Experimental Methods for Determining CO2 Capture in the Presence of Water Vapor


In the real world, capture/adsorption of CO2 is often a competition with other gas-phase species, most commonly water vapour. In some cases, the concentration of H20 vapor is much higher than that of CO2 further complicating the adsorption process.

This presentation, delivered by one of the world’s leading authorities in sorption science, Dr. Daryl Williams, will compare the use of two of the most commonly used experimental approaches for studying CO2 sorption in the presence of H20 vapor; gravimetric analysis using Dynamic Vapour Sorption (DVS) and breakthrough analyzer studies. To give the audience maximum insight, experimental details and case study comparisons of adsorbent performance will also be presented

About our presenter – Dr. Daryl Williams

Prof. Williams has published over 100 papers in refereed journals and been granted international 5 patents. His research interests include the surface and bulk characterisation of complex organic solids, including especially biopharmaceutics, foods, pharmaceuticals and polymers as well as their manufacture using spray drying, crystallisation, freeze drying, milling and granulation. The Surface and Particle Engineering Laboratory at Imperial College he leads has 4 Postdoctoral research fellows and 11 PhD students.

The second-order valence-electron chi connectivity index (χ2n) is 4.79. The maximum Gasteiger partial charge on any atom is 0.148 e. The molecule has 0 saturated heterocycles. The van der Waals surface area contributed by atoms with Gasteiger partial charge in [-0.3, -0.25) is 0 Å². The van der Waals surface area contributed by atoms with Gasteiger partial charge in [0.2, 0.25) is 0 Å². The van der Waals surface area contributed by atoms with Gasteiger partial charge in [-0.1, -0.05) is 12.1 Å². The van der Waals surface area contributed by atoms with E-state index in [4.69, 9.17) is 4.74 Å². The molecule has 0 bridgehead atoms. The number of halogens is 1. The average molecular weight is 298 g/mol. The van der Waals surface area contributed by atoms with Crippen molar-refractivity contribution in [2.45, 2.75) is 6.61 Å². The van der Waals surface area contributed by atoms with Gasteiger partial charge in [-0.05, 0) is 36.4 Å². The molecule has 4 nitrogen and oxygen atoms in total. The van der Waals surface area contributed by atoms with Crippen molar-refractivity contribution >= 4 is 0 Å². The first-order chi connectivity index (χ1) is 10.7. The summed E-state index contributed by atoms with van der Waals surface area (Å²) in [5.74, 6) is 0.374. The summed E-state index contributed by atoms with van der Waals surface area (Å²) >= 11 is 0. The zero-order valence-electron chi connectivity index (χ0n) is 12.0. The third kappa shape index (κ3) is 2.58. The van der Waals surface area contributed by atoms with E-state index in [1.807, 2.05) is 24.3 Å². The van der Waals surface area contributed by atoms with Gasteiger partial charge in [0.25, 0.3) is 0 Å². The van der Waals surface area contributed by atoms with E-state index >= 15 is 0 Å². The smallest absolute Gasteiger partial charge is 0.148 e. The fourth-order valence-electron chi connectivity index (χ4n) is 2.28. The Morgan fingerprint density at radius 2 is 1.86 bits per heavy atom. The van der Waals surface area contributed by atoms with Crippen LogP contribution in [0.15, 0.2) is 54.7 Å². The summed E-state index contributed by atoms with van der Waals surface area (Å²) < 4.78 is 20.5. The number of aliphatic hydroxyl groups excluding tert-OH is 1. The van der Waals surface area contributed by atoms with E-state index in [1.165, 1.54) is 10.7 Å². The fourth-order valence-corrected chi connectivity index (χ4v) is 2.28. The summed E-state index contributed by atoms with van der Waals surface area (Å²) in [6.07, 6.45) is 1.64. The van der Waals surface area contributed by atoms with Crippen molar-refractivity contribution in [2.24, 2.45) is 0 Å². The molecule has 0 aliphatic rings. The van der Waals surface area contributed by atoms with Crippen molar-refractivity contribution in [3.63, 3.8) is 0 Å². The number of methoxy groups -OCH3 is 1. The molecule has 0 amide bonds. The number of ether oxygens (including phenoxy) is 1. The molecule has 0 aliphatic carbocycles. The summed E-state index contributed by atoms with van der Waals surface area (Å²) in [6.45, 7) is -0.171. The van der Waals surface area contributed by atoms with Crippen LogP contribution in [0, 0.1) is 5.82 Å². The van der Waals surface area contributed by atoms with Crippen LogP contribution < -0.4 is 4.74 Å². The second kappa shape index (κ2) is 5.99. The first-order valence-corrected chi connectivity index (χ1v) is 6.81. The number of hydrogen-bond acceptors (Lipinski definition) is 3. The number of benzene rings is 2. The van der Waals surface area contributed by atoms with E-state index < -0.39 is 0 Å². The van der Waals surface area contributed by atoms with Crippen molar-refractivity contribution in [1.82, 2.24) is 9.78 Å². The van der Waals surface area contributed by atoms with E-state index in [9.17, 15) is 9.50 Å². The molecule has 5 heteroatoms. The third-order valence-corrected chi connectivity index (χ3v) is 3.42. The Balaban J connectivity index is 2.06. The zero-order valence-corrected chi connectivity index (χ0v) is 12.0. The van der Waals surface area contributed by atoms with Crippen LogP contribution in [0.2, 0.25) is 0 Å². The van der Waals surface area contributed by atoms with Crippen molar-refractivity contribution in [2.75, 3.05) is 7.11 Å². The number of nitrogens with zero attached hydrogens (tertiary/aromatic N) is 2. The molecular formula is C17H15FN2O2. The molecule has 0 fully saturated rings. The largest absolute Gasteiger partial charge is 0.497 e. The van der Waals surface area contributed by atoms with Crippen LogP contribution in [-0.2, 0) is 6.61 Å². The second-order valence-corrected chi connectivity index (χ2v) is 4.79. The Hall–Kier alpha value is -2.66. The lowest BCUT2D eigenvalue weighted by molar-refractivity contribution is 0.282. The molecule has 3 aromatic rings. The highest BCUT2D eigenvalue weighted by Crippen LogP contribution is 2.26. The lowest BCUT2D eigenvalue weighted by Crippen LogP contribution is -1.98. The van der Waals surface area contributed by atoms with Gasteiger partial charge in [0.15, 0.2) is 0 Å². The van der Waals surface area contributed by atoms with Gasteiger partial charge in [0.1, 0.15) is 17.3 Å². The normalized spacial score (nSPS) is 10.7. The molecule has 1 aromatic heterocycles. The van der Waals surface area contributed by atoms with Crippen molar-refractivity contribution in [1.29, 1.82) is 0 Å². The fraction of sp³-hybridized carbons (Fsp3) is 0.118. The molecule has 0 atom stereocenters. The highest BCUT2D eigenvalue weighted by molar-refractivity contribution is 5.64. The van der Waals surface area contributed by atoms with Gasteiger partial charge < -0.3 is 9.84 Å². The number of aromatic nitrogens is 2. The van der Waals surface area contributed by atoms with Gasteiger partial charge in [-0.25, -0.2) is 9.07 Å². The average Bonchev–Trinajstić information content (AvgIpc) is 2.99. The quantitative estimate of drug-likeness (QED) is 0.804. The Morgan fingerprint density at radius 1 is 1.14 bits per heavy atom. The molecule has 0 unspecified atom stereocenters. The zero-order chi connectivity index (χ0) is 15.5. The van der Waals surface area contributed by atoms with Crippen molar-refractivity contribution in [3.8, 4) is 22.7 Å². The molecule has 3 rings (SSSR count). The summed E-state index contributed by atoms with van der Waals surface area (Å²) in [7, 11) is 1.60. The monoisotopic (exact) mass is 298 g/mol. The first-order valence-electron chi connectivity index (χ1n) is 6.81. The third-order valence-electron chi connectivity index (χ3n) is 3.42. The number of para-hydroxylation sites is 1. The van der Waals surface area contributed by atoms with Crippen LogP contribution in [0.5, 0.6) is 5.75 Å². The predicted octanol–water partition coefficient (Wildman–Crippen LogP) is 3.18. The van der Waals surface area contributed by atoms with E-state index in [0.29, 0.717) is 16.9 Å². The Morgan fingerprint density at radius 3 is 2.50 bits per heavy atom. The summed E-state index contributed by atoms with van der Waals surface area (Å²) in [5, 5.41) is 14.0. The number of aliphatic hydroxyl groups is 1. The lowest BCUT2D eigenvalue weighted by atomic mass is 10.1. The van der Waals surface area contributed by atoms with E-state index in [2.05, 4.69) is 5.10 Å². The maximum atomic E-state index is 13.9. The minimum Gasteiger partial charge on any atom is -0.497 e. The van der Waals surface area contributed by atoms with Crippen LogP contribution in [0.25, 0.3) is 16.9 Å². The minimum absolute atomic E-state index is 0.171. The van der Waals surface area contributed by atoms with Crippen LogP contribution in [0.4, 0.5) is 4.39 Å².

He has invented one and has led the commercialisation of two standard techniques for materials characterisation, the Dynamics Vapour Sorption (DVS) and the Inverse Gas Chromatography (IGC) methods via Surface Measurement Systems. His work has been recognised by Imperial College with the President’s Medal in 2017, the EEF’s Future Manufacturing Award in Innovation for 2018 and the Institution of Chemical Engineers’ Geldart Medal in 2018/19 for his “major contribution to particle technology”.